Monday, 30 May 2016

Diary entry #2 - Prison, prosecco & photoshoots

After spending two weeks now in Cape Town, it’s safe to say that so far, it’s treated us pretty well. In fact, as I’m sat writing this in the gardens of the hostel, looking out onto Table Mountain, it’s safe to say the city has treated us incredibly, and the best part about it all, is that we have another four weeks here to see and explore (and eat) even more.

Our first weekend in Cape Town was perhaps centred around having a drink or three, but I mean, we did hike up Table Mountain so really, it was wholeheartedly deserved. With these deserved drinks though, came two pretty heavy heads, so the start of the week was relaxed to say the least - although the staff at our hostel most definitely think we are insane (I suppose they’re only half wrong..) for lounging out in the sun by the pool whilst they walk round in fleeced jackets, trousers and winter boots. Blame the English weather…

One of the main things we both wanted to do in Cape Town, and something that you really couldn't not do if you’re in this city, is take a trip to Robben Island, the place where Nelson Mandela was imprisoned for 16 years. The actual tour itself, was great, and the guides who take you round the island, and the prison, are absolutely fantastic. I hadn't realised before going on the tour, that you are actually taken around the jail by those that actually spent time in that prison. Our guide, who was a political prisoner and spent seven years on Robben Island, was incredibly insightful and so interesting to listen too and he really added that extra touch to the tour itself.

The only downside of the trip, was that it appeared to bring out the worst in tourists because FYI, taking selfies in the cell where Nelson Mandela spent his time in prison is not okay, and what is with people taking photos of every single thing they lay eyes on. I actually witnessed a man take at least 4 photos of a scuff on the wall. A scuff. On a wall. No story behind it, it wasn’t…a significant scuff which had a story behind it, it was literally….a mark…on a wall. The same guy also took a photo of a sign saying ‘Keep Out’ so I mean, he was really making some memories for himself.

The next day was hot (for English people), with temperatures reaching around 23 degrees so, after a really strenuous few weeks (ahem), we headed to Camps Bay beach, to…relax. The scenic views from Camps Bay, are just stunning, and really, is there a better feeling than stepping onto the beach and getting white sand in-between your toes (I mean, there is if you hate sand because I imagine that it’s possibly one of the worst sensations you could have but if you do! Oh if you do, isn't it great!).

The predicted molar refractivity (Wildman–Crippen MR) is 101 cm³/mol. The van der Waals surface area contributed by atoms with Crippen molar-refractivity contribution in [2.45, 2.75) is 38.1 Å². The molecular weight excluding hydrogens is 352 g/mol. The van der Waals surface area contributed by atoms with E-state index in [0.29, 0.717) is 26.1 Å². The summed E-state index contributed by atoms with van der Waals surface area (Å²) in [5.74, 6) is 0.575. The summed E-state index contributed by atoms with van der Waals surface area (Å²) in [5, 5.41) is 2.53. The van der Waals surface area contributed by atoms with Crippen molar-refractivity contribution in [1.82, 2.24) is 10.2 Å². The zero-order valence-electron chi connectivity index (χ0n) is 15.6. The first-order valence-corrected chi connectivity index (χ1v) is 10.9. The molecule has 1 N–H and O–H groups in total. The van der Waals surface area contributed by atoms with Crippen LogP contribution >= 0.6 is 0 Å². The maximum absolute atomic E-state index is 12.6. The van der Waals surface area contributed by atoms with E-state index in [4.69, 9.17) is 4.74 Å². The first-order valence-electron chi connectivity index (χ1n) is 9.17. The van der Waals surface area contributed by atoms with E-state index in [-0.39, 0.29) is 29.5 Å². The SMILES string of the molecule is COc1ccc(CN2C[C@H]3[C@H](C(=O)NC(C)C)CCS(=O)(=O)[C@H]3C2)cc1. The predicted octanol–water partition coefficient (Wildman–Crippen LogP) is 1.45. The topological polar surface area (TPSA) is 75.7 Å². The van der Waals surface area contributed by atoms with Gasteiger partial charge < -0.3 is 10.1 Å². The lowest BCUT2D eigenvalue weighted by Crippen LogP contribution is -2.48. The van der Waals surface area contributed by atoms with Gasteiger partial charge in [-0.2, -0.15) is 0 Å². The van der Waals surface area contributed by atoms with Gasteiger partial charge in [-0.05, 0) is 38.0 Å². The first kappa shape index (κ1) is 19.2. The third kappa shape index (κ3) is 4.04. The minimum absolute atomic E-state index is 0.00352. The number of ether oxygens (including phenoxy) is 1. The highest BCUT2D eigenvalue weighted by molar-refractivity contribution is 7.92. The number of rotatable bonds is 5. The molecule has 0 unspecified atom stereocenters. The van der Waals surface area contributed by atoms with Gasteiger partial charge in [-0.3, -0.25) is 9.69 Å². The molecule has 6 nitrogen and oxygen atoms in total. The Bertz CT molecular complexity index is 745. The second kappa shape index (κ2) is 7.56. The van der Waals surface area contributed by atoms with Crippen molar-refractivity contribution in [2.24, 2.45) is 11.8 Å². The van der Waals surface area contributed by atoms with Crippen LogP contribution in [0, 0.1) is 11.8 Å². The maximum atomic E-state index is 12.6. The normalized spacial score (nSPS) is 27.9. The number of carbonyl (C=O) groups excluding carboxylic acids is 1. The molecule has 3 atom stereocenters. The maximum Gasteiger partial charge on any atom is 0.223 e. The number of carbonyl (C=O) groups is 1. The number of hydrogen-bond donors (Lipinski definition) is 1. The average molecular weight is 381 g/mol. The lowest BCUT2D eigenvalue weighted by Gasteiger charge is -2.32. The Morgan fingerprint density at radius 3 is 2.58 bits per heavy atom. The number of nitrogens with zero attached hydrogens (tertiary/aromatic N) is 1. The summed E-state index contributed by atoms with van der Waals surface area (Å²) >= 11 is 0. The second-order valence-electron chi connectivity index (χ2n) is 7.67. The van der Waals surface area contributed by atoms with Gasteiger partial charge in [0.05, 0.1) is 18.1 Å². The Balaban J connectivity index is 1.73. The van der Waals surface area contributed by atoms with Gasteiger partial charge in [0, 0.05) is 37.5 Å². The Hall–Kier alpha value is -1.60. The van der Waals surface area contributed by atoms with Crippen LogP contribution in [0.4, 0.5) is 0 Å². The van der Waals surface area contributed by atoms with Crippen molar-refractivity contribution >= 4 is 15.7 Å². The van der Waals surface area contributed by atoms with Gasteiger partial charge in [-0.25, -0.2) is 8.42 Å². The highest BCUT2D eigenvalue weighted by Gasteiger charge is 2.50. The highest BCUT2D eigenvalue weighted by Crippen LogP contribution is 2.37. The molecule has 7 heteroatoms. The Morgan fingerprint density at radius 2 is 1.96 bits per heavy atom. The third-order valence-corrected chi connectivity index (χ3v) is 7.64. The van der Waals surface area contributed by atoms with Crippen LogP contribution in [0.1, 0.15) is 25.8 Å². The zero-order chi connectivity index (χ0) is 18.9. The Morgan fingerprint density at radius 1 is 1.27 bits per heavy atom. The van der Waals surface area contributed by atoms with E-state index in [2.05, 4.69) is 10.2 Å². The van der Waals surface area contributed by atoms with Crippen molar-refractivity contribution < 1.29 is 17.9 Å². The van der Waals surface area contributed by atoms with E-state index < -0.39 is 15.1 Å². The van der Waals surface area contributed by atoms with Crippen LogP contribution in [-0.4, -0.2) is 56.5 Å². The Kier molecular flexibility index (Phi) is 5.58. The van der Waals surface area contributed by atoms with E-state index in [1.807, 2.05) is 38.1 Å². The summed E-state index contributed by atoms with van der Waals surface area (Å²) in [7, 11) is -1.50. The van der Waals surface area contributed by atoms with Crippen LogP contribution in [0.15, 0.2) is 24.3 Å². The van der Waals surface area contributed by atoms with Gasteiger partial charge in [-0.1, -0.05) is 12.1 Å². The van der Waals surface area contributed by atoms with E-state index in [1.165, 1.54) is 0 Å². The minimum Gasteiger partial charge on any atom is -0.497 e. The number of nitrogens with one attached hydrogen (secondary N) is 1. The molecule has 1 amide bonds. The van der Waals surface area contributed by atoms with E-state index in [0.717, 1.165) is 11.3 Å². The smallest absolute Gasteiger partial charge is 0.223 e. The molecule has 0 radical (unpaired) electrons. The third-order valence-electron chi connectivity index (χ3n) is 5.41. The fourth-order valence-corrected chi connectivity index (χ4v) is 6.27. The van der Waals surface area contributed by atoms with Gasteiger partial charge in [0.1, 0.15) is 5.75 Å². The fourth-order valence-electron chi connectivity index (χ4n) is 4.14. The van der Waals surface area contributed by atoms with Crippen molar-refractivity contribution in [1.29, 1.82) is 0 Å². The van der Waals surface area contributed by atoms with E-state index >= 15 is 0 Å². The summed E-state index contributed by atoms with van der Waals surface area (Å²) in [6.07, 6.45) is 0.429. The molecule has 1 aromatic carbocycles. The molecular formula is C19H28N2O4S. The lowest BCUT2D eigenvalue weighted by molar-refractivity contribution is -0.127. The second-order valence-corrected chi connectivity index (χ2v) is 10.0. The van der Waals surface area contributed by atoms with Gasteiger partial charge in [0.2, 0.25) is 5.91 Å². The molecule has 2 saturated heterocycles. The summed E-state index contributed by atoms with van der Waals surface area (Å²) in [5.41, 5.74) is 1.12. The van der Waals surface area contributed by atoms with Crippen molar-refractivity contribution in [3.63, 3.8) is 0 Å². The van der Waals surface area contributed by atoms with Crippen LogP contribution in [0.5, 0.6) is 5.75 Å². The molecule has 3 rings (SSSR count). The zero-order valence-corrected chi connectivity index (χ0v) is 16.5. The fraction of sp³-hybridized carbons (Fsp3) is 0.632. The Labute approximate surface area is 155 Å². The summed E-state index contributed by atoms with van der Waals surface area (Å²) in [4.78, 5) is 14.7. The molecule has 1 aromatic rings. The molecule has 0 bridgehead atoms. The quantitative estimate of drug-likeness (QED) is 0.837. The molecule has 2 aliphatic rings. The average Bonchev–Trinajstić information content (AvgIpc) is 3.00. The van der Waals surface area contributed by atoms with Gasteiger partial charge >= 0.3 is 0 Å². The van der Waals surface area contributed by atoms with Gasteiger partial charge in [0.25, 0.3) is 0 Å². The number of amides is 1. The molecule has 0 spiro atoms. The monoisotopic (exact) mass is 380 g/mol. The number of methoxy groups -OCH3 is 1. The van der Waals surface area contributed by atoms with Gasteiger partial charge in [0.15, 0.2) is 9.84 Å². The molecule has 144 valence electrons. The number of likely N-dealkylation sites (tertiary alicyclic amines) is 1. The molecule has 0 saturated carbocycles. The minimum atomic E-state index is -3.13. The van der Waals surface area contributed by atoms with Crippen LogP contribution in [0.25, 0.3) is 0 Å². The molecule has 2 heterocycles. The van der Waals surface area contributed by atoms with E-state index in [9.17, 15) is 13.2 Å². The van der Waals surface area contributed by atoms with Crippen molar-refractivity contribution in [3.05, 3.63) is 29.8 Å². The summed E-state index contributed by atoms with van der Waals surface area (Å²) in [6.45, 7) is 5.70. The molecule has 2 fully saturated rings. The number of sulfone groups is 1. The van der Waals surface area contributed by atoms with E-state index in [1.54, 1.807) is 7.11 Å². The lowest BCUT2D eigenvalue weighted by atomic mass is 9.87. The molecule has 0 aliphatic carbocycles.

Something that I genuinely think could only have happened to my friend Rosie and I, as we simply
laid out on the beach, innocently reading our books, was for a journalist from the Seattle Times to come over and ask if she could take some ‘natural’ photos of us for a piece of work she is doing. Of course, as soon as she said natural, I immediately sat up, pretended my feet really do point elegantly down as I lay on the sun bed, laughed in the way of Marilyn Monroe, instead of the honking donkey that I usually am and flicked my hair around as if I was filming an advert for L’oreal. Sooooooo natural….

The sunset in Camps Bay is completely and utterly stunning, with the sky changing colours from yellow to orange to pink to red. Over a gorgeous meal at Zenzero, with AN ACTUAL GLASS OF ACTUAL PROSECCO, because we finally found it and I know how you’ll all sleep so much better for knowing we’re no longer in a drought of the fizzy stuff, it was really the most perfect backdrop to a really relaxing day (excluding photoshoot because sweaty mess does not equal photograph material).

On Friday, we had organised to go on a township tour to Langa. Langa township is Cape Town’s oldest township, established in 1923, and is one of the areas in South Africa that were designated for Black Africans before the apartheid era. Our guide, who has grown up in the township, and still lives there today, took us on a four hour walking tour of the area, and introduced us into people’s homes, both in the formal and informal areas, their traditional bar and around the streets generally.

Of course, at times, it was very sad, with some of the living conditions really not good at all but what struck me the most, was the incredible community spirit and culture that the township had. Everywhere you turned, people were chatting and laughing, everyone knew each other and greeted us, kids ran up to you in the street and wanted to talk and play and I feel like we could learn so much from that kind of community spirit. For the most part, they have so little but they’re happy, it’s an experience that I’ll carry with me now for a long time. I really don't think you can come to South Africa and get a real feel for the place without visiting a township - I’d recommend it to everyone.

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